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WineInk: Pinot Noir at Free Range

The Pinot Posse Rides Again

Kelly J. Hayes
WineInk
Steve and Robin Humble look forward to hosting the Pinot Posse.
Courtesy Free Range Kitchen

What began as a whim evolved into a habit and is now a full-grown tradition.

Yes, the Pinot Posse, that collection of eclectic and charismatic (or so they think) winemakers from the West Coast will once again brave the elements and the vicissitudes of winter travel to come to Basalt for an evening of camaraderie and fine wine. On Wednesday, Jan. 18, Pinot Noir wines will be prodigiously poured and deftly discussed at Free Range Kitchen in Basalt as the gang of six gathers, once again, with local wine lovers.

The Pinot Posse.
Courtesy John Salamanski

Hard to believe, but this is the 18th iteration of this traveling winemaker road show that has showcased most of the Pinot Noir vintages of this century — all sourced from the most highly-regarded appellations and vineyards in California and Oregon.



“When we began, we wanted to show the potential and diversity of Pinot Noir,” said John Salamanski of CS Wine Imports, who conceived the concept and wrangled the producers with the idea of bringing them face to face with members of the trade and Pinot lovers. “Today, people know places like the Sta. Rita Hills or the Russian River Valley or the Sonoma Coast, but, back then, they were just beginning to get recognition. Pinot has exploded in popularity. There are what, 23 appellations in Oregon now?”

The first year of the Posse was to be a one off: “We had Dan Kosta who was with Kosta Browne at that time, David O’ Reilly was in Washington with Owen Roe, Jenne Bonaccorsi from Santa Barbara, and Jim Prosser from J.K. Carriere in Oregon’s Willamette Valley were along. The idea was to engage with as many buyers and consumers as possible in a four-day trip.”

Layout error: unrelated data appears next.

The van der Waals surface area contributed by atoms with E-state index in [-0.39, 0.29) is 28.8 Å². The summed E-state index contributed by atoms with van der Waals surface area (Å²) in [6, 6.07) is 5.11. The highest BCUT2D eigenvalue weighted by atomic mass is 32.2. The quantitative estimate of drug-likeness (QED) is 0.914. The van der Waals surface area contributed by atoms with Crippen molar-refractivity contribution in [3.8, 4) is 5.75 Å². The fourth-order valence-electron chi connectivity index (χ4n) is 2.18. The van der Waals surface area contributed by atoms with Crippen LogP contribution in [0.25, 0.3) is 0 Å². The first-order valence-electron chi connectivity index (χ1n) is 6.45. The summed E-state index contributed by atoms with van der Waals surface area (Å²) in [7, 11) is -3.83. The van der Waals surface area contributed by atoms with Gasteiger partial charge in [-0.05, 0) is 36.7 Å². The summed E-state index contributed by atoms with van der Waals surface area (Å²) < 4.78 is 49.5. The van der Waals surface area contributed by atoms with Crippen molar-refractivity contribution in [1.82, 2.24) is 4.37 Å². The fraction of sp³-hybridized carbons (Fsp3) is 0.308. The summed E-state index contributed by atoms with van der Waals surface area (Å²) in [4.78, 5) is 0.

Not much has changed in the concept, but it has been honed into a well-organized tour that takes the winemakers to trade tastings in Denver, Vail, Steamboat, and Aspen in the afternoons before they head to the finest dining destinations for the Pinot-themed dinners.

“The vibe is fun and relaxed,” said Salamanski about the dinners. “All the winemakers roam and move from table to table, so that guests can have a conversation with them one on one. Want to get technical? Go ahead. Just want to ask what life is like on the Sonoma Coast. That’s OK, too.”

This year features a producer, Adam Lee, who is taking the ride for first time with his new label Clarice, as well as a debut of wines from Dan Kosta, who has launched an exciting new project under the Convene label. Past Posse faves — Jim Prosser and David O’Reilly — return from the Pacific Northwest, and Christopher Strieter and Ed Kurtzman — who produce Senses Wine and August West, respectively — from California round out the 2023 Posse.

The Christian’s Block that is sourced by Adam Lee for his Clarice Pinot Noir.
Adam Lee/Courtesy photo

Lee is looking forward to pouring the most recent release of his new wine, a Clarice 2021 Rosella’s Vineyard Pinot Noir sourced from a small selection of vines in a classic vineyard in the Santa Lucia Highlands region of northern California, just inland from the Big Sur coastline. The wines of Rosella’s are well-known for their expressive aromatics and smooth suppleness on the palate.

Lee comes to this new project after a stellar stint as founder of Siduri wines. The Austin, Texas-raised winemaker created the Pinot-centric wine company with his wife, Diana Novy, in 1994 to craft single-vineyard, cool climate Pinot Noirs from individual sites up and down the West Coast — ranging from Santa Barbara to Oregon’s Willamette Valley. In 2015, he sold the company to Jackson Family Wines. His new project is named after his grandmother Clarice.

“I am the newbie on this journey — my first Pinot Posse,” said Lee before his first ride. “I’ve known about it for some time, but the previous winery that I owned wasn’t distributed by John (Salamanski); so, I only participated by giving the members of the Posse (all friends) an inordinate amount of grief when they went on the trip. Now, I get to be part of the group I previously skewered.”

According to Salamanski, newbies have an important responsibility on the Posse, as they are tasked with procuring the Champagne, which evidently is the drink of choice for members. “He inherits the role of the Champagne Fairy,” Salamanski chuckled about Lee’s assignment.